Did you ever go to a concert and have a friend who wants to practically stick his head in to the PA speakers – “this is f***in awesome, my brain almost exploded!!” Ummkay, can you even tell what’s being played? Seems strange that’s there’s a ‘world record’ for the loudest concert – you might as well stand next to an airplane taking off. There should be a world record for the highest quality sound….
But I digress. The following clip gives a pretty good overview of what the ‘loudness wars’ are about from a producer and engineer’s viewpoint.
Here’s a shorter video that really puts a visual explanation of over compressing and limiting right in front of you.
This is why I’m thankful that we get to record, mix and master our own music at ChurchHouse. We don’t have to be ‘volume whores’ and I’d rather not produce any music than have crap leave our studio.
I wanted to pass along an interesting article I read concerning some of the pitfalls you can encounter running a small studio. One of the major problems concerns the fact that a small project studio often does not have multiple people handling the work that comes in. As a result, one person may do the recording, mixing and mastering as well as filling the role of the producer. There are positives to this: less long discussions or arguments over how to proceed as well as a consistent vision for the project. But the downside is the tunnel vision you may incur working by yourself and the project burnout you can encounter as you progress through all the steps.
This article speaks specifically to ‘ear burnout’ and steps you can take to avoid it. One thing the article doesn’t discuss is the positives you have when more than one person works on a project. At ChurchHouse Studios we have taken this to heart and try to have several people working on different parts of the project, especially mixing and mastering. It has produced very positive results for us. Another tip I would give is being aware of who is mixing your music. I’ve found out the hard way that mixing engineers who were in very loud bands and never used ear protection may have lost much of the top end of the hearing and will mix accordingly (also a tip to use ear protection if you’re still playing and don’t have the headphones too loud in the studio).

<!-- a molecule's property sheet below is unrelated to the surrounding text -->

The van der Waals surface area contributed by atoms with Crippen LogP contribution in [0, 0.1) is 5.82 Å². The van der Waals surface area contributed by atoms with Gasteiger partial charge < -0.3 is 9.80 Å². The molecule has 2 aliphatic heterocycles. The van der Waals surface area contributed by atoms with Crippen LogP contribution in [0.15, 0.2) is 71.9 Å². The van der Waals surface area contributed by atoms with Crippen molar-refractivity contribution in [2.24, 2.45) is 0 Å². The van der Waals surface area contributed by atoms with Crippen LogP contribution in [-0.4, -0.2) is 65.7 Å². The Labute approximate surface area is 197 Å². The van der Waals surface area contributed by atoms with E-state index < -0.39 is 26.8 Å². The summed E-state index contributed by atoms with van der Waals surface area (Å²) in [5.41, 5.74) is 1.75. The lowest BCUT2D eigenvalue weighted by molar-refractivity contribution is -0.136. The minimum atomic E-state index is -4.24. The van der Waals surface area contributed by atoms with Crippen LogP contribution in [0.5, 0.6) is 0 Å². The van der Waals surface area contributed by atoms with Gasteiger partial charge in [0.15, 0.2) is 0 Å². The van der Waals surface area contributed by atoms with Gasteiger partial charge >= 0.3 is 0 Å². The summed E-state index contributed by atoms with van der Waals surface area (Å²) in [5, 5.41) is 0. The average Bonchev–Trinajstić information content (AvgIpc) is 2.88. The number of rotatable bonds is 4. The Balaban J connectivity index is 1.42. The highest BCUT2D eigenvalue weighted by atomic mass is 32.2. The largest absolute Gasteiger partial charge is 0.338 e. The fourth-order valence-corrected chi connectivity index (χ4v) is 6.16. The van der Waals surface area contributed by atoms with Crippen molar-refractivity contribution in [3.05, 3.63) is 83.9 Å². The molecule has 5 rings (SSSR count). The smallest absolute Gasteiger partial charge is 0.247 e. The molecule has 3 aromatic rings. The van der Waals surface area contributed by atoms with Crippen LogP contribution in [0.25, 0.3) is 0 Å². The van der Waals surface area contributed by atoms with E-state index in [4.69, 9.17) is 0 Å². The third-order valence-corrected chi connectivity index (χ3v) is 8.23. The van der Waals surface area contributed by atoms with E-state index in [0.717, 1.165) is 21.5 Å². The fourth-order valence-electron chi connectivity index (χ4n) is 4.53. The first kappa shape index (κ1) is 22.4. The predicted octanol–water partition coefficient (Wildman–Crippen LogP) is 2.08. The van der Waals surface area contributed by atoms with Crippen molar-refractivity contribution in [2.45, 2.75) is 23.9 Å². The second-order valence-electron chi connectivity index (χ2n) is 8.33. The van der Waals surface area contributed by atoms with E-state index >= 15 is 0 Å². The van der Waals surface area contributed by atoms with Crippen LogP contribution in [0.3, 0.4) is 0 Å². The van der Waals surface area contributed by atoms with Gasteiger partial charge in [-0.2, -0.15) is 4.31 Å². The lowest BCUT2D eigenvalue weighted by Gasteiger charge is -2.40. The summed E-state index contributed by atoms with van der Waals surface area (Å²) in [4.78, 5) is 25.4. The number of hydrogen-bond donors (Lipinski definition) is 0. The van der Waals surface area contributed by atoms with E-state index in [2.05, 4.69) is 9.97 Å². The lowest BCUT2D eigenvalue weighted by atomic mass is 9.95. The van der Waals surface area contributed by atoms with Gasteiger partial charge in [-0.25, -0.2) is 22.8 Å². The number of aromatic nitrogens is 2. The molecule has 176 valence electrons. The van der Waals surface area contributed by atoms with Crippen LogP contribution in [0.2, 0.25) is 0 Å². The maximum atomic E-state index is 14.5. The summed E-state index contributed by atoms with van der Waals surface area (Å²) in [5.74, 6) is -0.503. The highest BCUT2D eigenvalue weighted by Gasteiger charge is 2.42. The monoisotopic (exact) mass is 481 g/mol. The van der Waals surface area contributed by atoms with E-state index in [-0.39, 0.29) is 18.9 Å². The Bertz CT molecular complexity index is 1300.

How many of you have looked at CDs of older material and saw that they are labeled as ‘remastered’ or ‘digitally remastered’? I know when I first started seeing this, I wasn’t sure exactly what that meant. I understood the mastering process, but ‘remastered’? I’ve attached below a Wall Street Journal article that gives a short and relatively simple explanation:
When ChurchHouse Productions studio first began doing business, we used to send our completed mixes out to be mastered at other studios. This can be quite an expensive proposition. We now do all this work in house. Our mastering capabilities were greatly enhanced when our ‘Master Of Mastering’ (and all other things recording) Barett Krause joined the fold at ChurchHouse. He sent this link to me and I wanted to share it with you.
Another episode for the masses – sorry it is late but have been doing studio stuff. I had to make some equipment adjustments, purchases, and reconfigurations so it has been kind of busy.
This wasn’t as hard as I thought for getting the camera set up on a ladder, then having it take the photos without Barett or I having to do it. Not bad – cannot wait to get these four songs finished up. Got other projects that I need to get to at this point.
Okay so, number one: ChurchHouse Productions has officially welcomed Barett Krause as its second producer and engineer. Yay!
Number Two: We will be posting random video clips of Barett and I mixing and mastering, which will be available on YouTube and posted here too.
Here is the first episode:
Number Three: The music video for Electrostatic Rhythm Pigs (a.k.a. ERP) cover of Isolation, by Joy Division is due to be out for viewing by the beginning of August or late July on YouTube and here.
Number Four: The four song EP from ERP is due to be released by the end of this month.
Keep comin’ back and see what is happening!